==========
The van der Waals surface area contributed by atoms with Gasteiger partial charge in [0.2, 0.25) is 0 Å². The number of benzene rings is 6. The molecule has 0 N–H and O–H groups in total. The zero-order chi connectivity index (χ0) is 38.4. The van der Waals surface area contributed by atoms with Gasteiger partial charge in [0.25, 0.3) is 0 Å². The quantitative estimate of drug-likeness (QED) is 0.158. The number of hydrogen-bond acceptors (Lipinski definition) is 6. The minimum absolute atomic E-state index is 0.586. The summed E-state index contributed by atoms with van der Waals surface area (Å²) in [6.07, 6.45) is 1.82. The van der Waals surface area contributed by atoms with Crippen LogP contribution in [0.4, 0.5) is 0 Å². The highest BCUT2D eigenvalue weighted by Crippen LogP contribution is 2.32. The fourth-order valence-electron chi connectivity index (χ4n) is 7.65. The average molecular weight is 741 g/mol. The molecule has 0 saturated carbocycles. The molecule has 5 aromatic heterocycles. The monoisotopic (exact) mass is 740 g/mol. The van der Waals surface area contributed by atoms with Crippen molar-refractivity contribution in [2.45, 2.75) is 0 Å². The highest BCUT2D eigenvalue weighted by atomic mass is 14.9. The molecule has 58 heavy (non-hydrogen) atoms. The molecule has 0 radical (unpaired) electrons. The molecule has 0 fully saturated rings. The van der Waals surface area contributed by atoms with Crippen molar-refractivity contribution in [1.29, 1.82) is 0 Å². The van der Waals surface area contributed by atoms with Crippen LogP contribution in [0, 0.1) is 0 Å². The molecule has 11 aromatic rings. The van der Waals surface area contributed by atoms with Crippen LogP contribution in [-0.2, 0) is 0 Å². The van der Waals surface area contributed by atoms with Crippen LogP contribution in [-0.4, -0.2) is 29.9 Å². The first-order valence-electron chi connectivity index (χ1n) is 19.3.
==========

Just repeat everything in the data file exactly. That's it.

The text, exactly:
The van der Waals surface area contributed by atoms with Gasteiger partial charge in [0.2, 0.25) is 0 Å². The number of benzene rings is 6. The molecule has 0 N–H and O–H groups in total. The zero-order chi connectivity index (χ0) is 38.4. The van der Waals surface area contributed by atoms with Gasteiger partial charge in [0.25, 0.3) is 0 Å². The quantitative estimate of drug-likeness (QED) is 0.158. The number of hydrogen-bond acceptors (Lipinski definition) is 6. The minimum absolute atomic E-state index is 0.586. The summed E-state index contributed by atoms with van der Waals surface area (Å²) in [6.07, 6.45) is 1.82. The van der Waals surface area contributed by atoms with Crippen LogP contribution in [0.4, 0.5) is 0 Å². The highest BCUT2D eigenvalue weighted by Crippen LogP contribution is 2.32. The fourth-order valence-electron chi connectivity index (χ4n) is 7.65. The average molecular weight is 741 g/mol. The molecule has 0 saturated carbocycles. The molecule has 5 aromatic heterocycles. The monoisotopic (exact) mass is 740 g/mol. The van der Waals surface area contributed by atoms with Crippen molar-refractivity contribution in [2.45, 2.75) is 0 Å². The highest BCUT2D eigenvalue weighted by atomic mass is 14.9. The molecule has 58 heavy (non-hydrogen) atoms. The molecule has 0 radical (unpaired) electrons. The molecule has 0 fully saturated rings. The van der Waals surface area contributed by atoms with Crippen molar-refractivity contribution in [1.29, 1.82) is 0 Å². The van der Waals surface area contributed by atoms with Crippen LogP contribution in [0, 0.1) is 0 Å². The molecule has 11 aromatic rings. The van der Waals surface area contributed by atoms with Crippen LogP contribution in [-0.2, 0) is 0 Å². The van der Waals surface area contributed by atoms with Crippen LogP contribution in [-0.4, -0.2) is 29.9 Å². The first-order valence-electron chi connectivity index (χ1n) is 19.3.